Waiting in the Wings Not considered one of his better plays, Noël Coward's Waiting in the Wings nevertheless makes for an amusing evening at Country Playhouse. The tale about a retirement home for down-on-their-luck, elderly actresses focuses on grand old dames bridging ancient rifts and accepting the inevitabilities of life, which, in this case, include death. At the center are two old-time enemies, Lotta Bainbridge (Rachel Mattox) and May Davenport (Tess Wells). That the two ex-starlets end up stuck together at The Wings, as the home is called, starts off as a cruel twist of fate, but after a shot or two of whiskey, the old birds work things out. Whipped into the margins are other stories, including the one about Sarita Myrtle (Maud Ella Lindsley), a firebug who believes she's still onstage. There's also Deirdre O'Malley (Elaine Edstrom), an Irish fighter who hates the fact that she's ended up in a charity home. The play includes more than a dozen characters and runs three hours, with two intermissions — quite a long time for a story without much substance. But director Claire Hart-Palumbo moves her big cast along. The ladies are often funny and always charming as they work their way through Coward's one-liners. And Coward aficionados will enjoy seeing this often overlooked script onstage. Through October 3. 12802 Queensbury, 713-467-4497. — LW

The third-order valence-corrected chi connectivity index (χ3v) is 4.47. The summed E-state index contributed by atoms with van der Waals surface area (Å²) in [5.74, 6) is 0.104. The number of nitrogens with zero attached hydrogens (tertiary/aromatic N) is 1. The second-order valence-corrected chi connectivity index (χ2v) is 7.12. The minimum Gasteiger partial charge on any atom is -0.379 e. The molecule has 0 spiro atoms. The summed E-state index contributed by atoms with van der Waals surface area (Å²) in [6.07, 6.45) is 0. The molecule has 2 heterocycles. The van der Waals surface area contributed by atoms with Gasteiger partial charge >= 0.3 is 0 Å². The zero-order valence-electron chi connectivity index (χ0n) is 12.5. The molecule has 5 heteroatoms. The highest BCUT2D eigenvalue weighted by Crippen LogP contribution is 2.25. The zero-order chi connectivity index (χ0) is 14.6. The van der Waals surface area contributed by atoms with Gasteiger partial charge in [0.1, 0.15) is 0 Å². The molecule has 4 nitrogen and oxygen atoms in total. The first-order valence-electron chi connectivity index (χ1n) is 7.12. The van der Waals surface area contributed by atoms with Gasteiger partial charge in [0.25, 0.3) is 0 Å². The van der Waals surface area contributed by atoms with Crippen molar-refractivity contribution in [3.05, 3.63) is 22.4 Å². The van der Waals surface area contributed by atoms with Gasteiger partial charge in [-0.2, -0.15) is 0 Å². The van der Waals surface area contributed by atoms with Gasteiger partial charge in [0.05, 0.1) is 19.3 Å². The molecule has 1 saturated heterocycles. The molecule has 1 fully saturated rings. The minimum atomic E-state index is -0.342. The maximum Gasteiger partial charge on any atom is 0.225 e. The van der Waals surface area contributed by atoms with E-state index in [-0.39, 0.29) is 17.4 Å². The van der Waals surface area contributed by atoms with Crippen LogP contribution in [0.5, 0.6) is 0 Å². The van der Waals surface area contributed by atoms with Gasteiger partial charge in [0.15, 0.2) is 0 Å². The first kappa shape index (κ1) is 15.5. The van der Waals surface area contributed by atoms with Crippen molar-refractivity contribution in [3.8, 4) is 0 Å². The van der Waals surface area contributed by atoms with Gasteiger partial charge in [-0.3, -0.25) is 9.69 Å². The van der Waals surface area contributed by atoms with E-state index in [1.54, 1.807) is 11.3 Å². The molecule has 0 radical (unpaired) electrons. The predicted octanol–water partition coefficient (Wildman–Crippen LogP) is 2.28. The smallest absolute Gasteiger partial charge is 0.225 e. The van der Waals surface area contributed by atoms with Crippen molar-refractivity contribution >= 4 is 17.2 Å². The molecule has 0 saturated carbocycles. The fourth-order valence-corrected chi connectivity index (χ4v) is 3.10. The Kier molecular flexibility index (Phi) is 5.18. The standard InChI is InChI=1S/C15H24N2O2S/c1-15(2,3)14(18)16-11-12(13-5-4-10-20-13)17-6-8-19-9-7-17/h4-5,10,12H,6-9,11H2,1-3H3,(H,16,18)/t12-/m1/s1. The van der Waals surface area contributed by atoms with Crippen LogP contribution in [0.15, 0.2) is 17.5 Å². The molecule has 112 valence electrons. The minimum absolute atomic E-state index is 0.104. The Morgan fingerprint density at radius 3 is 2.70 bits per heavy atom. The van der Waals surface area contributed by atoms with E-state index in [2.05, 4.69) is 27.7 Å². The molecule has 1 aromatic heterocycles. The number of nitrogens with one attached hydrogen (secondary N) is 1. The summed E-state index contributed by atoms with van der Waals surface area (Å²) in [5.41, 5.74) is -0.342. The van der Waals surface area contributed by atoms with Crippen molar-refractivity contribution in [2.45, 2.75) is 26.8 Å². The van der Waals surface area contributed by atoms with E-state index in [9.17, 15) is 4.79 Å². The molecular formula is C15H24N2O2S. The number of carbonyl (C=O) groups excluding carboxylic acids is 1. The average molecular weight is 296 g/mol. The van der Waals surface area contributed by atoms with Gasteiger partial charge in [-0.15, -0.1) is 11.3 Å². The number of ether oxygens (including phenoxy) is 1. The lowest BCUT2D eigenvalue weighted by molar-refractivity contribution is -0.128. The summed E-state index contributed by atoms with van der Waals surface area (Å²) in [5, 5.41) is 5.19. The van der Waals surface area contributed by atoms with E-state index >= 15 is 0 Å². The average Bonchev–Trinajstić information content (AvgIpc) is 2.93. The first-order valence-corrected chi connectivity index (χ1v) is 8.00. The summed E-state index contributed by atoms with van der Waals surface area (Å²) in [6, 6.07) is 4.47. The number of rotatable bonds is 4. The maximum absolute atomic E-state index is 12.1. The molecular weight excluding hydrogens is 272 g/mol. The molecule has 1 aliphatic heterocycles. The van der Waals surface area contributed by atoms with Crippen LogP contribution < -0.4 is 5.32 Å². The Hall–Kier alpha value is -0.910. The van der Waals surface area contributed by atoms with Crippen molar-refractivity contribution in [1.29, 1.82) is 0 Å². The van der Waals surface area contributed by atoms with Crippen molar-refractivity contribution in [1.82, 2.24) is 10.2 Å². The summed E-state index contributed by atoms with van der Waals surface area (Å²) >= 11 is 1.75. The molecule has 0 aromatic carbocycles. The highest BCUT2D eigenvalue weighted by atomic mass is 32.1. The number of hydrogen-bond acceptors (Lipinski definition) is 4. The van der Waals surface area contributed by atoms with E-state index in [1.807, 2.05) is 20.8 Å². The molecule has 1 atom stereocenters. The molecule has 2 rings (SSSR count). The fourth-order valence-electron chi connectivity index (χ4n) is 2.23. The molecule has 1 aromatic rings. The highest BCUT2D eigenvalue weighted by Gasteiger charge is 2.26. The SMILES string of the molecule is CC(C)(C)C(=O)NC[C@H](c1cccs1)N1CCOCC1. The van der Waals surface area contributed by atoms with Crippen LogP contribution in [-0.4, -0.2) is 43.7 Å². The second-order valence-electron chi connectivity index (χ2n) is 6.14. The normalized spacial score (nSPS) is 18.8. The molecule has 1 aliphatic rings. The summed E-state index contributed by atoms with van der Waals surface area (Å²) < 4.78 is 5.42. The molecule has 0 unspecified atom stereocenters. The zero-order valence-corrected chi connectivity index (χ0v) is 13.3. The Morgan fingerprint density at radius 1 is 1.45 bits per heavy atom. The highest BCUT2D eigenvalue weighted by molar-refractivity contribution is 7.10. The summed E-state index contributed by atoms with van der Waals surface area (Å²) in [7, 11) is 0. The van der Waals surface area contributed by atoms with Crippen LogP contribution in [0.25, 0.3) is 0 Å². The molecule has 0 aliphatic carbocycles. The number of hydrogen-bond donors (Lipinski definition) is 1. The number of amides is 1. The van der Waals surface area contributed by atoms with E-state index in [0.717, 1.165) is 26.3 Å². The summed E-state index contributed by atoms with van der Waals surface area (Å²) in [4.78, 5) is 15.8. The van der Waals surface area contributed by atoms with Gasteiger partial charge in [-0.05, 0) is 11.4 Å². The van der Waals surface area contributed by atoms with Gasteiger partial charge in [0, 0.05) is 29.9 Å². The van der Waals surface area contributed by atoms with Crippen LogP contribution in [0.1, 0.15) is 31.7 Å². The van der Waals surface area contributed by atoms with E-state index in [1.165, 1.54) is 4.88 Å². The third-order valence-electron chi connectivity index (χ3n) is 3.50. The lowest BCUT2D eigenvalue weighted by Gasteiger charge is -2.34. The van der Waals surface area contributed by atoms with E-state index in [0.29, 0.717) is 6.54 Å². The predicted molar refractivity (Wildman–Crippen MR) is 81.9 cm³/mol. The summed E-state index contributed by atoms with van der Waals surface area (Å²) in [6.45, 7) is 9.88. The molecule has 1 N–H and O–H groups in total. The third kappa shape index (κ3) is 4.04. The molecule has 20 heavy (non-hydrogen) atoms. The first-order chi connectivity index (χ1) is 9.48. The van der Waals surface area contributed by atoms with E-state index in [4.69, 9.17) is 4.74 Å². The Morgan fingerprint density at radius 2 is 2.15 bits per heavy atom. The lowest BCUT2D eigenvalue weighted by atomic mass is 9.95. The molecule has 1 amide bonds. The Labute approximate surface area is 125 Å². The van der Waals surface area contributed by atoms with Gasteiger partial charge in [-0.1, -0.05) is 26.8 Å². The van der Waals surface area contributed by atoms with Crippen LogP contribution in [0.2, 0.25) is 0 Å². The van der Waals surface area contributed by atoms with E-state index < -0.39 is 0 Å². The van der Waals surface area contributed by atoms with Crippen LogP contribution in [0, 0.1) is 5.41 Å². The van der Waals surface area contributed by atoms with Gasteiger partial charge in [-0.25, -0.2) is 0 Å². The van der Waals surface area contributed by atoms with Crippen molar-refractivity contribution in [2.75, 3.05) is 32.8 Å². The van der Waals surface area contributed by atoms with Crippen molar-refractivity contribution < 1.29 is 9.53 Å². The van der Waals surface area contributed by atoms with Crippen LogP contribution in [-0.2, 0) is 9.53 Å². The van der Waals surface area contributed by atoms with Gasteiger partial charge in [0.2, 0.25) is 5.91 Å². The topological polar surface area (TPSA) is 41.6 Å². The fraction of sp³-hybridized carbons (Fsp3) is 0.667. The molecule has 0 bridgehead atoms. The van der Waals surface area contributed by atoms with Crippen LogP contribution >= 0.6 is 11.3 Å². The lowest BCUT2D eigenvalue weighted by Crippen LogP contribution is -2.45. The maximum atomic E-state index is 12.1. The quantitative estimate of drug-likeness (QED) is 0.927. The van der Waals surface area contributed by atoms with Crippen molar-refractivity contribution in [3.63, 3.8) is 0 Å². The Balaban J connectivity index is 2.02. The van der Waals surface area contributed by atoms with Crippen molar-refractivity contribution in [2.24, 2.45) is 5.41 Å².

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Wayside Motor Inn Hollywood Golden Age director Howard Hawks had a never-fail rule for comedy: When in doubt, keep it fast. For their work on Wayside Motor Inn, A.R. Gurney's early comedy from 1977, co-directors Malinda Beckham and Trevor Cone at Theatre Southwest would be wise to heed that well-used maxim. In this production, there's a lot of dead air that trips up the momentum, as characters pause and dawdle before speaking. The tricky plot that Gurney constructs and then so effortlessly interweaves bumps along in starts and stops. Five travelers check into the Wayside, but we see each of their stories played out in the same room. As horny traveling businessman Ray (Sam Martinez) settles in, tired Frank (David Holloway) and nagging wife Jessie (Zona Jane Meyer) enter and head for the bed to relax. While there, a pushy, upwardly mobile man (Scott Holmes) and his edgy son (Norm Dillon) arrive for the boy's interview at Harvard. As they squabble from the terrace, frisky Phil (Louis Crespo Jr.) and less-frisky Sally (Chelsea Curto) check in for an overnight quickie. Their sexcapades make room for rumpled husband Andy (Patrick Jennings), who's staying here to finalize his divorce from wife Ruth (Amanda Bonfitto). Tying loose clients together is Sharon from room service (Regina Ohashi), who's against everything from coffee to apple pie to The Man. Forward movement would keep us from pondering Gurney's slim themes and obvious situations. There aren't many surprises. Grumpy Sharon and put-upon Ray are the exceptions, and their scenes enliven the motel like a fresh paint job. Through September 26. 8944-A Clarkcrest, 713-661-9505. — DLG